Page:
Special Public Prosecutor P Prasanna Kumar appearing for National Investigation Agency (NIA) said "Under Section 43D(5) UAP Act, the court will have to decide if accusations made against accused persons are based on the reading of 'Case Diary' and 'final report' and court would refrain from looking beyond the said material. As what would suffice for arriving at a prima facie satisfaction."

Further, he said, "Actions of the appellants qualifies as 'terrorist act' under Section 15(1)(a)(ii) & (iv) of UAP Act since their actions of using highly inflammable substances to cause large destruction of property reflected an 'intent to strike terror among the people or section of the people'."

Court Findings:

Firstly the court endeavoured to discern the term "intent to strike terror" in the people from an ordinary crime affecting "public order" from an act of terror having more serious ramifications and to understand the same separately. Relying on series of Supreme Court judgements the court said,

"Thus, from the above authoritative principles of law, it can be summarised as under:

(1) There is no particular form or means only by which a state of terror can be struck in the minds of people.

(2) The purpose of the terrorist act is to evoke a sense of "fear psychosis" and "insecurity" among general populace of a law-abiding society.

(3) There is no specific target or set of identifiable targets intended to be attacked; the target audience is unknown persons part of a larger collective of society.

(4) Through their intended acts, such persons should indulge in "terrorist act" with an aim to achieve the dual object of a single action. First is to inflict or effect physical violence on certain targets which may involve causing death or injury to persons or damage/destruction of property and other like events. The second objective is what characteristically sets apart a terrorist act from mere law and order or public order concerns.

(5) Such persons who indulge in these acts, aim to send out a larger intimidating message to those not directly impacted by the physical violence.

(6) damage that would be caused by the perpetration of such acts affects the "psychological balance" of the victim and it has a direct impact on their future actions or in other words, the threat of future violence looms over their minds perpetually.

(7) By their intended activity, the offender attempts to create fear and panic amongst people in general or a section thereof."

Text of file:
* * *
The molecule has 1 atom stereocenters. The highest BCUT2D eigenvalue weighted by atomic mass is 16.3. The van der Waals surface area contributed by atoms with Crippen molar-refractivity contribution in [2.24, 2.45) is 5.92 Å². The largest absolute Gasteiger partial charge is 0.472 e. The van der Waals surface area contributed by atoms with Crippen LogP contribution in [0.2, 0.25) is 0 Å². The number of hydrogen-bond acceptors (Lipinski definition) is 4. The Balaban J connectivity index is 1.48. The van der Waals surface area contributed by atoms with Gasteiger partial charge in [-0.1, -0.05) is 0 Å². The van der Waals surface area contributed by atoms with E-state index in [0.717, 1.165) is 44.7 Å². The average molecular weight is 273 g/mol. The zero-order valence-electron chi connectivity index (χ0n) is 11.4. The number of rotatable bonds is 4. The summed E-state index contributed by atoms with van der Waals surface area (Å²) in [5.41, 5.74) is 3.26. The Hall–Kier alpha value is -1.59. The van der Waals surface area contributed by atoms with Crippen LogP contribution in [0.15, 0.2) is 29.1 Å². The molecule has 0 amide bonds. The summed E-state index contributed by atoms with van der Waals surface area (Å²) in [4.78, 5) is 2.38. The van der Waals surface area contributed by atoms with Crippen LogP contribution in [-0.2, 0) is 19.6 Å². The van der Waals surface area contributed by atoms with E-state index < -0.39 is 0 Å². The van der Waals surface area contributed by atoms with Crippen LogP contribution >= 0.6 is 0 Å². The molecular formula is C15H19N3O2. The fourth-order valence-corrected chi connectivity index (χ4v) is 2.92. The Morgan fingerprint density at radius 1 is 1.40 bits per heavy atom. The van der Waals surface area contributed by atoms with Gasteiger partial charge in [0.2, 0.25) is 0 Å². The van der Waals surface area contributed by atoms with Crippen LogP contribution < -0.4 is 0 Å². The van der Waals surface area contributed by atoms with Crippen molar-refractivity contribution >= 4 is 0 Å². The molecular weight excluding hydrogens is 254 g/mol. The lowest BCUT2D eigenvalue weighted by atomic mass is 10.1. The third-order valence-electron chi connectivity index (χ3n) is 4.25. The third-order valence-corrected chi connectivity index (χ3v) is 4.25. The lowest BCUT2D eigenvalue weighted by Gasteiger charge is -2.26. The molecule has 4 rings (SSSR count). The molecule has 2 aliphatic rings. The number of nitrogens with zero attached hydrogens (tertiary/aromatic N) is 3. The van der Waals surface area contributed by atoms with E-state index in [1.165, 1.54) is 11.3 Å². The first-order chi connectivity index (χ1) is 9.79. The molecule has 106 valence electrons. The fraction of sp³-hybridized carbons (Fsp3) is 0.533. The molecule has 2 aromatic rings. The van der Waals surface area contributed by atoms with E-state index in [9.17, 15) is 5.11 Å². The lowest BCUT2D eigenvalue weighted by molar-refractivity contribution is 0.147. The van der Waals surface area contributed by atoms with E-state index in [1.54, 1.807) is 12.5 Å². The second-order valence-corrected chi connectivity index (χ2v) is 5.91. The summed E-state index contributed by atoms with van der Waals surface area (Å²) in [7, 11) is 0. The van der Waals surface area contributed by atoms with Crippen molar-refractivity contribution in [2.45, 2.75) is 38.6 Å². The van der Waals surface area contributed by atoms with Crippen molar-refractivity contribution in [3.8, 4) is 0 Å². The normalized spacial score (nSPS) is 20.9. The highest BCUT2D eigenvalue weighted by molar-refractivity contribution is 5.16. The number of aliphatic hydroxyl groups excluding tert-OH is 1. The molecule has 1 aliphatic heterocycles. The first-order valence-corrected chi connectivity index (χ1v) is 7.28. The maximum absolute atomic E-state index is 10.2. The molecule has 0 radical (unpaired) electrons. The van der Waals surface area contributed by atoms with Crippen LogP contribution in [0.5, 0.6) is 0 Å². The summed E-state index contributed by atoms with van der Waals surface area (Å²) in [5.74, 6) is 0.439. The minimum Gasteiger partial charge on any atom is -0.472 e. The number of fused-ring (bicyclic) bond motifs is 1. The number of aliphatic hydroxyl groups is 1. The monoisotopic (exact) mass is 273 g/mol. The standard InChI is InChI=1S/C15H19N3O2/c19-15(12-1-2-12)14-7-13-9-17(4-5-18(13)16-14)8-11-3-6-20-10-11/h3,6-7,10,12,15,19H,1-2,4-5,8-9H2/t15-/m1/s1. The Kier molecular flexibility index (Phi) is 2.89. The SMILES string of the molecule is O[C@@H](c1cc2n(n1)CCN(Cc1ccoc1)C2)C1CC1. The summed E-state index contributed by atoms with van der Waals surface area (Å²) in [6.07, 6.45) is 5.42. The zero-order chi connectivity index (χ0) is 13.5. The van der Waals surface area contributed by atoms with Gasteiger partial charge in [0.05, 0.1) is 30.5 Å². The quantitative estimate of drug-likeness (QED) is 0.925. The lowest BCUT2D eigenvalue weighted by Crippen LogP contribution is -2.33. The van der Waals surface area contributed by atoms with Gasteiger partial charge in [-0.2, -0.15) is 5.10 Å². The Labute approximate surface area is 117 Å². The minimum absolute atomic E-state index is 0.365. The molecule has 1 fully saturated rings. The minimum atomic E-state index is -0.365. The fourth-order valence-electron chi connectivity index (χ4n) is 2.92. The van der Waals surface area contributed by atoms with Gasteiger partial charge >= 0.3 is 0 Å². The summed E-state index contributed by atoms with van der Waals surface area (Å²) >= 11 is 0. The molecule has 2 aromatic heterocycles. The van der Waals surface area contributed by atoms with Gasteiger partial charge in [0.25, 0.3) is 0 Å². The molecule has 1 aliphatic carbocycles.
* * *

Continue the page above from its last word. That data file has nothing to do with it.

The court then said, "The test for rejection of bail will be sufficiently met if the prosecution can, prima-facie, establish a commission of the terrorist act." It then perused the individual records of the accused before the court.

It then opined,

"A plain reading of Section 18 of UAP Act would clearly indicate that it would take within its sweep or fold persons who abet, incite, knowingly facilitates the commission of terrorist act. Thus, while evaluating the specific roles and overt acts of the appellants, necessarily, Section 18 of UAP Act will have to be kept in mind along with Section 15 of the UAP Act."

Further it said, "The investigation material on hand reveals that petrol bottles were used while attacking police personnel and the police station and such material being highly inflammable substance would prima-facie attract the provisions of Section 15 of UAP Act. The overt acts noted above would clearly indicate the actions of the accused persons in forming a violent mob in front of the police station, attacking the police station and police personnel using lethal weapons such as clubs, rods, usage of petrol bottles and indulging in arson indicates that entire action was done with an intention to strike terror at the public at large."

It also observed, "The role of accused persons - appellants has been established through prosecution witnesses, statements of protected witnesses, documentary/electronic evidence and CDRs of mobile numbers used by the accused during the relevant point of time. Appellants with a common intention were part of unlawful assembly and with a common object to commit a terrorist act, destruction of public and private properties had disobeyed the promulgation of the orders issued under Section 144 Cr.P.C. In fact, in furtherance of the common objective to cause harm and destruction to the police station, they have attacked the police personnel who were on duty at the relevant date, time and place of incident. As a part of the conspiracy that was hatched with an intention to strike terror and cause fear in the mind of the public, the appellants have acted accordingly."

It added, "A perusal of the report made under Section 173 Cr.P.C and the charge sheet material, this court is of the considered view that accusations against persons are prima-facie true and proviso to Section 43D(5) is attracted to the facts on hand."

Accordingly, the court went on to dismiss the appeals and affirmed the order of the special court.

Case Title: Mr. Shaikh Muhammed Bilal v. National Investigation Agency

Case No: In Crl.A.No.585/2021

Date Of Order: 15th September, 2021

Appearance: Senior Advocate Ashok Haranahalli, A/W Advocate Usman P, Advocate Mohammed Tahir, Advocate Tanveer Ahmed For Petitioners; Special Public Prosecutor P. Prasanna Kumar, A/W Aag R. Subramanya, A.A.G A/W Advocate Thejesh, For Respondent.

Click Here To Read/ Download Judgment